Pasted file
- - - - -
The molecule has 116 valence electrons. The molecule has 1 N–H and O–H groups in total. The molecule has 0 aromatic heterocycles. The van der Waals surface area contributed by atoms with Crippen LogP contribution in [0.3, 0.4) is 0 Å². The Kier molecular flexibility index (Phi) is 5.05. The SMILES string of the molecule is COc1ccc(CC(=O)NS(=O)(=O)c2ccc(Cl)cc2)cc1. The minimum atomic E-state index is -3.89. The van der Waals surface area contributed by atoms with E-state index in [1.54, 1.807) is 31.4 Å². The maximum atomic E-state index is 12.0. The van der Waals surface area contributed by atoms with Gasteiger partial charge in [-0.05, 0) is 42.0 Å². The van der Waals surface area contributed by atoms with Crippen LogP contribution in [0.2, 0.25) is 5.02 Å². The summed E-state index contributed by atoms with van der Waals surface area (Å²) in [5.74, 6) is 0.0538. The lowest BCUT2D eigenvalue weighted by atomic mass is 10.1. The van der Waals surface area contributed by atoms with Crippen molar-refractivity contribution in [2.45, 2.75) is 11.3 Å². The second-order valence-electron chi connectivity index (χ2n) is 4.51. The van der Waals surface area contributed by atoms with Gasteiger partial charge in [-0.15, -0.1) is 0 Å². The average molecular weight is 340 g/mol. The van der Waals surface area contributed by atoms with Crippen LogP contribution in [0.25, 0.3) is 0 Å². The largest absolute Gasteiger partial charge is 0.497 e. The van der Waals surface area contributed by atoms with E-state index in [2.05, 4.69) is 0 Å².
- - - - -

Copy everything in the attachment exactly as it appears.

The molecule has 116 valence electrons. The molecule has 1 N–H and O–H groups in total. The molecule has 0 aromatic heterocycles. The van der Waals surface area contributed by atoms with Crippen LogP contribution in [0.3, 0.4) is 0 Å². The Kier molecular flexibility index (Phi) is 5.05. The SMILES string of the molecule is COc1ccc(CC(=O)NS(=O)(=O)c2ccc(Cl)cc2)cc1. The minimum atomic E-state index is -3.89. The van der Waals surface area contributed by atoms with E-state index in [1.54, 1.807) is 31.4 Å². The maximum atomic E-state index is 12.0. The van der Waals surface area contributed by atoms with Gasteiger partial charge in [-0.05, 0) is 42.0 Å². The van der Waals surface area contributed by atoms with Crippen LogP contribution in [0.2, 0.25) is 5.02 Å². The summed E-state index contributed by atoms with van der Waals surface area (Å²) in [5.74, 6) is 0.0538. The lowest BCUT2D eigenvalue weighted by atomic mass is 10.1. The van der Waals surface area contributed by atoms with Crippen molar-refractivity contribution in [2.45, 2.75) is 11.3 Å². The second-order valence-electron chi connectivity index (χ2n) is 4.51. The van der Waals surface area contributed by atoms with Gasteiger partial charge in [-0.15, -0.1) is 0 Å². The average molecular weight is 340 g/mol. The van der Waals surface area contributed by atoms with Crippen LogP contribution in [0.25, 0.3) is 0 Å². The largest absolute Gasteiger partial charge is 0.497 e. The van der Waals surface area contributed by atoms with E-state index in [2.05, 4.69) is 0 Å².